If you want to use these videos, please do, but be sure to reference our website:

The observation of circadian rhythms in leaf movement of Mimosa plants, which persist in a light-tight box, is generally credited to be the first chronobiology experiment ever performed, back in 1729 by d'Ortous de Mairan. A Gatsby-funded summer student in our lab, Annabel Summerfield, decided to video this leaf movement under constant light conditions in one of our incubators (left video). For our lab in particular, this rhythm is interesting because the opening and closing of these leaves upon touch are caused by a wave of potassium flux along the leaf within a specialised cell type at base of each leaflet, reminiscent of an electrochemical nerve impulse (right video; real-time). It is therefore likely that the cellular circadian potassium fluxes we recently published sufficiently explain Mimosa circadian leaf movement rhythms, and many other macroscopic plant rhytms.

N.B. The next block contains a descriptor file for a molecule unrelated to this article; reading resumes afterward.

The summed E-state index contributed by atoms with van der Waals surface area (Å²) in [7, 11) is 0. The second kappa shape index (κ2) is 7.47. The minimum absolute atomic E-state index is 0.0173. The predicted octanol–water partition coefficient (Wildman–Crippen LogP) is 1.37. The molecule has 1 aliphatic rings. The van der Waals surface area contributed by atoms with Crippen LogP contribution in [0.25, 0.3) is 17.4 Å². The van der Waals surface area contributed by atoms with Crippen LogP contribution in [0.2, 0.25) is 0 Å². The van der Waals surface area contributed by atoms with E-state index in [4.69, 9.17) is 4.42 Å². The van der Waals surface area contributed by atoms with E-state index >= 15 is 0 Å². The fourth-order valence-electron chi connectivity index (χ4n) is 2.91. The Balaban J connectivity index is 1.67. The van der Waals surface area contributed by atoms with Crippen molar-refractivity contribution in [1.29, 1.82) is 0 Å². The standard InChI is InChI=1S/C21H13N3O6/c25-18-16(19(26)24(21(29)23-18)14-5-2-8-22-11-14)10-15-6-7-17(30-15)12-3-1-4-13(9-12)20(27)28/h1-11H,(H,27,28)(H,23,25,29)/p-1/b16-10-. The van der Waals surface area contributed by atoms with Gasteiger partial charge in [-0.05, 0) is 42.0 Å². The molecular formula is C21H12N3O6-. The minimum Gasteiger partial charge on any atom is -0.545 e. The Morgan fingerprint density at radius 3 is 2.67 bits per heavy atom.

Leaf movements actually happen in many plant species, including the model plant Arabidopsis thaliana. Below is a video showing several little plants flapping away. 

About a third of all genes in Arabidopsis are expressed in a circadian rhythm. Using an extremely light-sensitive camera, we can visualise the circadian regulation of gene expression in plants that express the firefly luciferase gene, making them rhythmically bioluminescent. The video below was made by Samantha Cargill, who wants to use this technology to identify how plant diseases affect timekeeping (and vice versa).